Keeping your thyroid healthy can keep you healthy
April 21, 2022
Millions of Americans struggle with fatigue, obesity, gastrointestinal problems, and hair, skin, and nail issues—and the root of the problem could be a small endocrine organ located in the front of the neck: the thyroid. In this recent article in Community Impact, Samuel E. Long, III, MD, ARC General Surgeon, said everyone should have their tiny, butterfly-shaped organ tested for abnormalities.
“It’s small, but very important, and when it’s not working right, patients may feel it,” Dr. Long said. “Fortunately, with the help of your doctor, medications may be prescribed to either supplement or slow down your normal thyroid function, depending on your individual condition.”
Why is the thyroid so important?
Virtually every tissue in the body is affected or regulated by its hormone. The thyroid regulates the body’s metabolism, but it also plays a key role in the functioning of the:
“It is not an uncommon day or week for me when I meet folks who have really been suffering as far as a delay in their diagnosis of an issue, because of some of the more subtle [symptoms],” Dr. Long said. “All of a sudden, they get their thyroid working again, and people just feel like it gives them their life back.”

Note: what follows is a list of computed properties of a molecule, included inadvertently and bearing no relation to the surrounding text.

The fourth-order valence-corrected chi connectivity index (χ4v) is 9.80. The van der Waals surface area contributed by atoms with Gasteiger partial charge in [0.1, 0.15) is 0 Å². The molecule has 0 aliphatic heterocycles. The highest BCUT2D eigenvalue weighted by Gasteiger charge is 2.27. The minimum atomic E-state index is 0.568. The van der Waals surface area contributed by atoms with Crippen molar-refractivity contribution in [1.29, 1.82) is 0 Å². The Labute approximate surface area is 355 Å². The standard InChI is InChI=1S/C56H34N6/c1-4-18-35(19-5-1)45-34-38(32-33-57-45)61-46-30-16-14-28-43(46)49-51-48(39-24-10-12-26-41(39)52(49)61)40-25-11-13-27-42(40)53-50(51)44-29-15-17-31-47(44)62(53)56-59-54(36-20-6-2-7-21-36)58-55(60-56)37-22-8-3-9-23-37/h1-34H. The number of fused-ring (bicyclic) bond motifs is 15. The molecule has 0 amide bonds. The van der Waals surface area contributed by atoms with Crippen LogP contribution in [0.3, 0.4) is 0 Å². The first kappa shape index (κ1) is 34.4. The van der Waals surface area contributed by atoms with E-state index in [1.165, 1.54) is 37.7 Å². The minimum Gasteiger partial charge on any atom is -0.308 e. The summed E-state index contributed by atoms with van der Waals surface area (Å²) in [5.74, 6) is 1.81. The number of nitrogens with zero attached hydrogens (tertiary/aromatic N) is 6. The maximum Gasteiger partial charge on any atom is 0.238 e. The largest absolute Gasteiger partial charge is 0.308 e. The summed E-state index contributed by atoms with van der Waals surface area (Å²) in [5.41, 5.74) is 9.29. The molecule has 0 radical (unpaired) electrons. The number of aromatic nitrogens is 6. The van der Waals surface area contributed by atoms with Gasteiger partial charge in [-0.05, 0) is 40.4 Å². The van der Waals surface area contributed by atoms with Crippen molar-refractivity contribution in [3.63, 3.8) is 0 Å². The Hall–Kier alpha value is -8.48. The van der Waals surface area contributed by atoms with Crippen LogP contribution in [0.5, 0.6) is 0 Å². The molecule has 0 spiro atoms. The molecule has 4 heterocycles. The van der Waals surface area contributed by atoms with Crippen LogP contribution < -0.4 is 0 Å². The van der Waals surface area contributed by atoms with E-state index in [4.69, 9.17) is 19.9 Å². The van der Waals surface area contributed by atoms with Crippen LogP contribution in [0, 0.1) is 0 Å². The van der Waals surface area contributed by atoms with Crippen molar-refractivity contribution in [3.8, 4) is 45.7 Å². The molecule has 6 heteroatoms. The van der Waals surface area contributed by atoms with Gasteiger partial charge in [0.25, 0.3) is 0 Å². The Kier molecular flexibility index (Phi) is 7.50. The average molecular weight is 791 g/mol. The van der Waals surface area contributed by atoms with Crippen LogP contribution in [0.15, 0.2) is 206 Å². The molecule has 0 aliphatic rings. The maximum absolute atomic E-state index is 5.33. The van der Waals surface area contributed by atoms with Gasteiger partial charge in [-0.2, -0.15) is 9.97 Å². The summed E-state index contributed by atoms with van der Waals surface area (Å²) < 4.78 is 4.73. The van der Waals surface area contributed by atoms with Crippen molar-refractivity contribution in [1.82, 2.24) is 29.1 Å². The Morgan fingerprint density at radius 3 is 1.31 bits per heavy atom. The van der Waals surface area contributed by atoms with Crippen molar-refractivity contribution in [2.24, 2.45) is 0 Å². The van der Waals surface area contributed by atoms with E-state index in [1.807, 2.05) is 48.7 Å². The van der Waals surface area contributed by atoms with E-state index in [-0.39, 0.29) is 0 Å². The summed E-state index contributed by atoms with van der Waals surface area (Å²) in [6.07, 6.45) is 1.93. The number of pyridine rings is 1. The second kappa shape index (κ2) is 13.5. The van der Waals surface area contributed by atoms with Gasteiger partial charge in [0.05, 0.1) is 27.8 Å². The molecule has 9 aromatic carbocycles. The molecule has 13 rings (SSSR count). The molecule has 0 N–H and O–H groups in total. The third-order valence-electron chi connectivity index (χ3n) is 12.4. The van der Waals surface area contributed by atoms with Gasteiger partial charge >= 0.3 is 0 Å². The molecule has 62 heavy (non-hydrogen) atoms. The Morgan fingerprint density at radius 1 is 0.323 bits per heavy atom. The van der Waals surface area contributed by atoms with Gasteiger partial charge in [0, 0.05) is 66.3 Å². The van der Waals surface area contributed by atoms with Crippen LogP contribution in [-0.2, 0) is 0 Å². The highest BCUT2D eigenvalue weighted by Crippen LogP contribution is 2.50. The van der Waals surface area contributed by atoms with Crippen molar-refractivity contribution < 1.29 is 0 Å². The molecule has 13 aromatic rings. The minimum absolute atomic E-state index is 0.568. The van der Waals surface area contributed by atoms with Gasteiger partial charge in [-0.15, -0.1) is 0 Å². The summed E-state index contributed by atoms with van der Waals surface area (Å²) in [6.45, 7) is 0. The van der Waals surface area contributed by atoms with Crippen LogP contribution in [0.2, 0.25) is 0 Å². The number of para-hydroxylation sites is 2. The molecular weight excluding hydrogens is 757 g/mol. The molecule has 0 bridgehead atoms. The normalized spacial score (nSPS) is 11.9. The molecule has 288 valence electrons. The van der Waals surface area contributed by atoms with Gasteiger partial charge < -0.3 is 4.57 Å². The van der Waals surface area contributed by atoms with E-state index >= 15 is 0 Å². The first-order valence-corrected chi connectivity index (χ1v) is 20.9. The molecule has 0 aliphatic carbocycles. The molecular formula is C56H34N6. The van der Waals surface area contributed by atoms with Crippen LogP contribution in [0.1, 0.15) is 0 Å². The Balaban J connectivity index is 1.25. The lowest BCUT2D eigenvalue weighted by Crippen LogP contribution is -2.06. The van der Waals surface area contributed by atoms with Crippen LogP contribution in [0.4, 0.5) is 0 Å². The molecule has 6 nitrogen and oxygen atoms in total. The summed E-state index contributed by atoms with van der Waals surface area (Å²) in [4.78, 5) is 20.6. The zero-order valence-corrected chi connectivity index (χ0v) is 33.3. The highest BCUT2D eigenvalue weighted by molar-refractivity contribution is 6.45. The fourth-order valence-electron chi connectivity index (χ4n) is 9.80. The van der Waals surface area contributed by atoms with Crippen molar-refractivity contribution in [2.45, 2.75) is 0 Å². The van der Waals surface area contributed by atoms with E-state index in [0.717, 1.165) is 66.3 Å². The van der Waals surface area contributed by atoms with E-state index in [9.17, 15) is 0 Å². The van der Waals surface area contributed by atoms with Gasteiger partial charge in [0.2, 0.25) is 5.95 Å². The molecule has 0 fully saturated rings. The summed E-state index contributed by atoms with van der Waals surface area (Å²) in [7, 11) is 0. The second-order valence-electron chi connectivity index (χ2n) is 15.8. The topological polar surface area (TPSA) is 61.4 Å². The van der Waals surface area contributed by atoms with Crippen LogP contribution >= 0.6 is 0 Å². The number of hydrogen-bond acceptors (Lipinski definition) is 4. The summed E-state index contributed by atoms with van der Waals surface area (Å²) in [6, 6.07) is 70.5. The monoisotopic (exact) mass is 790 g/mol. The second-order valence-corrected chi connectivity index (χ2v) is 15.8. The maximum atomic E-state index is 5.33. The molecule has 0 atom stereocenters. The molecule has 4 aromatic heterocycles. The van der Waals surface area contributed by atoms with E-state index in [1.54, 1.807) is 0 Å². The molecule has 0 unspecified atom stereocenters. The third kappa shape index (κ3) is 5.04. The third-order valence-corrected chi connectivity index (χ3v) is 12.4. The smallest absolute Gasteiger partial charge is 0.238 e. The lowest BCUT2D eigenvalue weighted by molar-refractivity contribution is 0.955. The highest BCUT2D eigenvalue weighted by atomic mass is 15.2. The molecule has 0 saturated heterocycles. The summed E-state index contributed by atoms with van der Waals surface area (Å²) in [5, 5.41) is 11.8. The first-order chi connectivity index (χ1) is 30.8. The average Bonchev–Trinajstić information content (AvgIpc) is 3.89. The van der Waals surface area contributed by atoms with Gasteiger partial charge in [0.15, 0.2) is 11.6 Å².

Symptoms of a thyroid condition include:
- changes in weight,
- quantity or quality of hair,
- vision and eye appearance
- gastrointestinal patterns
Aside from hormonal symptoms, thyroid issues are sometimes identified by a lump in the neck.
Dr. Long said the best preventive measure is staying healthy and eating a balanced diet -although some thyroid issues are simply unavoidable. Pregnant women and older adults are at higher risk and tested regularly, Dr. Long said “but many patients will need to be on thyroid hormones at some point in their lifetime, and it is not because of something they did wrong.”
Dr. Long’s advice? “Be proactive.”
Make an appointment today
ARC is a full-service clinic for those suffering from conditions of the thyroid. From initial diagnosis to treatment, ARC can address ailments including hyperthyroidism, Graves’ Disease, toxic nodular goiter, and thyroiditis, as well as thyroid disease, cancer, nodules, and tumors.
To make an appointment with Dr. Long, call ARC South 1st Specialty and Pediatrics at 512-443-1311 or ARC Southwest at 512-282-8967 or book online or through MyChart.